A record number of students have enrolled for the Fall 2012 starting class at the Southwest College of Naturopathic Medicine & Health Sciences (SCNM), continuing a consistent growth trend showing a 60 percent increase since 2008.

Nearly new 100 students have been accepted into the medical college’s four-year naturopathic physician degree program, which begins Oct. 1 at 2140 E. Broadway Rd. in Tempe, bringing the total number of students to 412.  Students accepted into the program must have previously earned a bachelor’s degree and completed science, English and humanities prerequisite coursework.

“During the past five years, there has been a steady increase in interest in naturopathic medicine and careers as naturopathic physicians,” said Melissa Winquist, SCNM Vice President of Student Affairs.  “We receive more than 8,000 inquiries a year into our program.  Students graduating from SCNM are the highest-trained experts in natural medicine.”

In 2008, 60 students were accepted into the fall class.  The next year, the number increased to 70, to 81 in 2010, 86 in 2009 and 97 this year.   Students this fall represent 27 states and Canada, where eight students live.  There are 26 students from Arizona.

Winquist said students spend the first two years studying basic sciences complemented by clinical observations.  Students begin seeing patients in their third and fourth years.  One-year post-graduate residencies provide hands-on practical experience.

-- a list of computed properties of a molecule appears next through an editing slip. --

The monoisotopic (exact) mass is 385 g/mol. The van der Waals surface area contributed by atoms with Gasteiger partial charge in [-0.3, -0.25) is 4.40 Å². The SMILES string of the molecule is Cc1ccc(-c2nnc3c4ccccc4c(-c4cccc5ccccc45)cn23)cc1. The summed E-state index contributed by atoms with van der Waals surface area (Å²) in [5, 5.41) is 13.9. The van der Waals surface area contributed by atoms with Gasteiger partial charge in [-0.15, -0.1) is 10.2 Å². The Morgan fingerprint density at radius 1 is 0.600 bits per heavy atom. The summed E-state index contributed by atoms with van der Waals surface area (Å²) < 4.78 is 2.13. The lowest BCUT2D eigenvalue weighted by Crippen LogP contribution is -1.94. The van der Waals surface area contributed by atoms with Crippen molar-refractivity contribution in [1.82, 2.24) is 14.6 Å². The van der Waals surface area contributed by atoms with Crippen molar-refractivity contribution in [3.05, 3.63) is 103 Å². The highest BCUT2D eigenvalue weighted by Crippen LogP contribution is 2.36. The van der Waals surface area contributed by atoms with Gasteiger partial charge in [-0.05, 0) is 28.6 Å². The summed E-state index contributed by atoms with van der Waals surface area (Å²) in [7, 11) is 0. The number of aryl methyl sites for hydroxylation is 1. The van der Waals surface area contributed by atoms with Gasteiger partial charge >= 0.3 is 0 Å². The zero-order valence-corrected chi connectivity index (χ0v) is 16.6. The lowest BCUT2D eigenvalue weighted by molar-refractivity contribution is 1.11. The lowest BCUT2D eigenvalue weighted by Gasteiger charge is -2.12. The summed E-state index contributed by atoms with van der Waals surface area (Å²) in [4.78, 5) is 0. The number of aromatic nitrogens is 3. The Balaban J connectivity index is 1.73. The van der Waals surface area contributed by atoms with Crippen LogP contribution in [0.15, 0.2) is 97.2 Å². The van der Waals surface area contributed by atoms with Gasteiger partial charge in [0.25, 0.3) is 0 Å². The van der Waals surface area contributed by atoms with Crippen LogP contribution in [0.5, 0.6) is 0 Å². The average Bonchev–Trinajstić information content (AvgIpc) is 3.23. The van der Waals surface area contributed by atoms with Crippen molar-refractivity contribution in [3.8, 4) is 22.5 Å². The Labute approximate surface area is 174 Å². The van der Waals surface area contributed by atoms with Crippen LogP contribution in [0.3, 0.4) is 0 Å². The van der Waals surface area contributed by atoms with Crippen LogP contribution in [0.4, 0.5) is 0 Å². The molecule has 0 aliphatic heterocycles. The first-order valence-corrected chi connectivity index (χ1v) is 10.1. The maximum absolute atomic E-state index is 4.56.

SCNM, one of only five naturopathic colleges in the nation, will celebrate its 20th anniversary in 2013.

The college’s faculty includes naturopathic physicians, medical doctors, osteopaths, PhDs, and acupuncturists who teach in disciplines that include physical medicine, homeopathy, botanical medicine, mind-body medicine and environmental medicine.

“We train physicians by combining the best of conventional and alternative therapies with an emphasis on prevention,” said SCNM President and CEO Paul Mittman, ND, EdD.  “Our integrated curriculum exposes students to a diversity of medical knowledge, clinical applications, lab work and patient care that concentrates on whole-patient wellness to find the underlying causes of a patient’s condition rather than focusing strictly on symptomatic treatment.”

The college holds two open houses each year, called Discovery Days, when individuals interested in attending SCNM can learn more about the programs and the public can learn more about naturopathic medicine. Doctors will discuss natural options for pain management, fatigue, thyroid issues and digestion, among other subjects, and free activities include blood pressure checks, herb tea and green protein drink tastings, pulse ear acupuncture and chair massages.

The next Discovery Day is scheduled from 8:30 a.m. to 3:30 p.m. on Saturday, Nov. 3 on the campus in Tempe.

For information, visit www.scnm.edu.